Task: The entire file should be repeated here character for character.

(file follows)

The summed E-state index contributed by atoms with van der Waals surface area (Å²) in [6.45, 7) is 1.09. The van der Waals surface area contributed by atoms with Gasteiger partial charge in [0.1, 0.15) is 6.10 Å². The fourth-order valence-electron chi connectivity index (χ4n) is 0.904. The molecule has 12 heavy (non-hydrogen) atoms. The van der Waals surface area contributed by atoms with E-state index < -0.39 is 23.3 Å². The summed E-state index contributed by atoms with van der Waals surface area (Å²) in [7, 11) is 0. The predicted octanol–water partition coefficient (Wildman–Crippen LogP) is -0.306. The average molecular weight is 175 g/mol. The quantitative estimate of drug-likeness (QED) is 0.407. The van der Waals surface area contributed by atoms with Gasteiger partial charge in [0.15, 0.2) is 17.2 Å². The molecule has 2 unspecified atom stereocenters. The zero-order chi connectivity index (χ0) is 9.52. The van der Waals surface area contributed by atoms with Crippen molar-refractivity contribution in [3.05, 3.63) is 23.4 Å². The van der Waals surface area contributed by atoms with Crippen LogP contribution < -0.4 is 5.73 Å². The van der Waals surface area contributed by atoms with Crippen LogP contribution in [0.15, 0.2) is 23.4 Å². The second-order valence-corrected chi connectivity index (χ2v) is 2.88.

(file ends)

The summed E-state index contributed by atoms with van der Waals surface area (Å²) in [6.45, 7) is 1.09. The van der Waals surface area contributed by atoms with Gasteiger partial charge in [0.1, 0.15) is 6.10 Å². The fourth-order valence-electron chi connectivity index (χ4n) is 0.904. The molecule has 12 heavy (non-hydrogen) atoms. The van der Waals surface area contributed by atoms with E-state index < -0.39 is 23.3 Å². The summed E-state index contributed by atoms with van der Waals surface area (Å²) in [7, 11) is 0. The predicted octanol–water partition coefficient (Wildman–Crippen LogP) is -0.306. The average molecular weight is 175 g/mol. The quantitative estimate of drug-likeness (QED) is 0.407. The van der Waals surface area contributed by atoms with Gasteiger partial charge in [0.15, 0.2) is 17.2 Å². The molecule has 2 unspecified atom stereocenters. The zero-order chi connectivity index (χ0) is 9.52. The van der Waals surface area contributed by atoms with Crippen molar-refractivity contribution in [3.05, 3.63) is 23.4 Å². The van der Waals surface area contributed by atoms with Crippen LogP contribution < -0.4 is 5.73 Å². The van der Waals surface area contributed by atoms with Crippen LogP contribution in [0.15, 0.2) is 23.4 Å². The second-order valence-corrected chi connectivity index (χ2v) is 2.88.